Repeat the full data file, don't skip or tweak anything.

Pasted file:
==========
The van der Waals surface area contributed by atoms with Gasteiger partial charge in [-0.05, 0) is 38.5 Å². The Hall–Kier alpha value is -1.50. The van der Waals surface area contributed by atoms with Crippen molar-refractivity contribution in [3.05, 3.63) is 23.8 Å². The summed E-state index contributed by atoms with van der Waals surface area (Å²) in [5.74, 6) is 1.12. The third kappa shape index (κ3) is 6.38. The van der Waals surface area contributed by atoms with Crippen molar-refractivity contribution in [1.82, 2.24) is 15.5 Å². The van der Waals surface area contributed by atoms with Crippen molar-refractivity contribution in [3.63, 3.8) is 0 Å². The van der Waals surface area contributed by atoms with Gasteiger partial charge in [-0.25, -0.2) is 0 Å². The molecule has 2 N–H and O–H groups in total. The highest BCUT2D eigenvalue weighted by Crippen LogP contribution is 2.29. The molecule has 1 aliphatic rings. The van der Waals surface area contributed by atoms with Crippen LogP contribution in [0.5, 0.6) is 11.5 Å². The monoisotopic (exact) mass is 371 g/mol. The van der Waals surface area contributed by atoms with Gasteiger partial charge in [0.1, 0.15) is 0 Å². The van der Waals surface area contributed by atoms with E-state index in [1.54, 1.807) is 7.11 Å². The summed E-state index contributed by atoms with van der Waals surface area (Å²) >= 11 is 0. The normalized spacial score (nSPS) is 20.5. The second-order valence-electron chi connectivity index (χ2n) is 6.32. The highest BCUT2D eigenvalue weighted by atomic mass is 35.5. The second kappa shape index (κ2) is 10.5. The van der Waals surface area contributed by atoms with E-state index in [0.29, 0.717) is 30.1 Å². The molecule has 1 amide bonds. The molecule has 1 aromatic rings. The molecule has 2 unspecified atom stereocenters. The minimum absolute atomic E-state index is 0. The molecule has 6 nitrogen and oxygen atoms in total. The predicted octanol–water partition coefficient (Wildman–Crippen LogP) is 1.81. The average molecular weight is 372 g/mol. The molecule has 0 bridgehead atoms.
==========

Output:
The van der Waals surface area contributed by atoms with Gasteiger partial charge in [-0.05, 0) is 38.5 Å². The Hall–Kier alpha value is -1.50. The van der Waals surface area contributed by atoms with Crippen molar-refractivity contribution in [3.05, 3.63) is 23.8 Å². The summed E-state index contributed by atoms with van der Waals surface area (Å²) in [5.74, 6) is 1.12. The third kappa shape index (κ3) is 6.38. The van der Waals surface area contributed by atoms with Crippen molar-refractivity contribution in [1.82, 2.24) is 15.5 Å². The van der Waals surface area contributed by atoms with Crippen molar-refractivity contribution in [3.63, 3.8) is 0 Å². The van der Waals surface area contributed by atoms with Gasteiger partial charge in [-0.25, -0.2) is 0 Å². The molecule has 2 N–H and O–H groups in total. The highest BCUT2D eigenvalue weighted by Crippen LogP contribution is 2.29. The molecule has 1 aliphatic rings. The van der Waals surface area contributed by atoms with Crippen LogP contribution in [0.5, 0.6) is 11.5 Å². The monoisotopic (exact) mass is 371 g/mol. The van der Waals surface area contributed by atoms with Gasteiger partial charge in [0.1, 0.15) is 0 Å². The van der Waals surface area contributed by atoms with E-state index in [1.54, 1.807) is 7.11 Å². The summed E-state index contributed by atoms with van der Waals surface area (Å²) >= 11 is 0. The normalized spacial score (nSPS) is 20.5. The second-order valence-electron chi connectivity index (χ2n) is 6.32. The highest BCUT2D eigenvalue weighted by atomic mass is 35.5. The second kappa shape index (κ2) is 10.5. The van der Waals surface area contributed by atoms with E-state index in [0.29, 0.717) is 30.1 Å². The molecule has 1 amide bonds. The molecule has 1 aromatic rings. The molecule has 2 unspecified atom stereocenters. The minimum absolute atomic E-state index is 0. The molecule has 6 nitrogen and oxygen atoms in total. The predicted octanol–water partition coefficient (Wildman–Crippen LogP) is 1.81. The average molecular weight is 372 g/mol. The molecule has 0 bridgehead atoms.